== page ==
Wolfty and Cliff Publishing
This is Diatschenko's first book and I was expecting a fun read (the cover led me to think it might be about a vampire speed freak). Unfortunately I didn't like it as much as I was hoping.
The first third of the novel is set in Adelaide. An elite race of businessmen are controlling the world from luxury apartments above the skyscrapers. They can teleport from place to place via photocopiers and occasionally experiment by playing computer games and smoking bongs with common people. I liked this part of the novel because there was more I could relate to. Needless to say the second part of the novel gets very strange indeed...
The majority of the book is set in a fantasy world called Gamonville. This is a dream-like place where wizards compete to earn hats in a school and have their memories erased once a week. There's a lot of action in Gamonville and the description is very sparse. There's a lot of metaphysics and not much in the way of traditional themes like love, sex or death. This part of the story follows the tribulations of the lost Yenin. He starts a gardening business and fights wars in South Gamania. Other characters deal with clocks that are set into the face of the moon, turn into owls and play computer games until they fade right out of existence.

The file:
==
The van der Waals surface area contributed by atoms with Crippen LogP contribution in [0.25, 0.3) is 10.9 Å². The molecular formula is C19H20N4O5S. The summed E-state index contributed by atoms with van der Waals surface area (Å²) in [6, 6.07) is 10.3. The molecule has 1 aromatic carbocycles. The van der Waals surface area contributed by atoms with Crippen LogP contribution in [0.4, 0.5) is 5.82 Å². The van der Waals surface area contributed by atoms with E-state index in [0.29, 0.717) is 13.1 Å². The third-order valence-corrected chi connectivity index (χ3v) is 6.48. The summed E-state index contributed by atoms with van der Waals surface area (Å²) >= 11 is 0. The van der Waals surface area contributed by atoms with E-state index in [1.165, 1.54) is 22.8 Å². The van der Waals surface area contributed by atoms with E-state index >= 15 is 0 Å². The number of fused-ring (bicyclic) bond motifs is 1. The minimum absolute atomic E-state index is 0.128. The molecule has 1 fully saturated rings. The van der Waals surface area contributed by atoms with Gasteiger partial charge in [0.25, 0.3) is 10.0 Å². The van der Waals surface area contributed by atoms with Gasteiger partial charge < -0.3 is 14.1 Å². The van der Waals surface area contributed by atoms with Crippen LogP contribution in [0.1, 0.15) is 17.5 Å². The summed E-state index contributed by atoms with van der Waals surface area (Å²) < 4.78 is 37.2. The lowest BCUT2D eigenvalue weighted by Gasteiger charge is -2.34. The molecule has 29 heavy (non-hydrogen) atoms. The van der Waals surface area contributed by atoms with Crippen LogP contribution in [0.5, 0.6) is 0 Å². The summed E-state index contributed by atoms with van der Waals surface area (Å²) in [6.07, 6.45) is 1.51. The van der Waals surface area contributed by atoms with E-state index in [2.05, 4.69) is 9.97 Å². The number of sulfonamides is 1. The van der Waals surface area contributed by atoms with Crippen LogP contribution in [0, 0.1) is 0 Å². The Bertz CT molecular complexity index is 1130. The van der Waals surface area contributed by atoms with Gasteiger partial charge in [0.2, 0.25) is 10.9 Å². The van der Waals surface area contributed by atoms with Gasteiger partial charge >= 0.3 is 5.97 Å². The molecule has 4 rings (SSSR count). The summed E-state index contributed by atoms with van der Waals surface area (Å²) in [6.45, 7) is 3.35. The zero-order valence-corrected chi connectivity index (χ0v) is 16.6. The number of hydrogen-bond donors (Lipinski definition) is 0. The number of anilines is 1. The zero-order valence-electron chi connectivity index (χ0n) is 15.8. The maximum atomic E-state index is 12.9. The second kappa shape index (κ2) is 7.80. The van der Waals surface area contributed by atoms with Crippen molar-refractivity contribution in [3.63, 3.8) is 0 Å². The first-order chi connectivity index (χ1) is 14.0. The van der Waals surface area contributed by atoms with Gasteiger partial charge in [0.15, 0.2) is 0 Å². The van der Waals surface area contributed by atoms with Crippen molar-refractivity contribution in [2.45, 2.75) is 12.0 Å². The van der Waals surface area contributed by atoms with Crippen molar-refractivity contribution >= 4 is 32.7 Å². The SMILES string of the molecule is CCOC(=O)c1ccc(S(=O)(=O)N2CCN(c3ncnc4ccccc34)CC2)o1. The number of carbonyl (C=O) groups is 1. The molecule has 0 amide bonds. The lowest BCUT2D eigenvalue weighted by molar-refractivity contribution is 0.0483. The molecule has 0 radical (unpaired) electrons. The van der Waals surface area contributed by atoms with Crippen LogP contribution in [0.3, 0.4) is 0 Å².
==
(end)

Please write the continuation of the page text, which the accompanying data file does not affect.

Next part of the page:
There's some good ideas here, but reading through the whole thing is discombobulating. I didn't make it through the last fifty pages or so (out of 300). The Man Who Never Sleeps is quite possibly the strangest novel ever written in the history of mankind. It should be compuslory reading for very conservative people. Hopefully it will make their brains melt.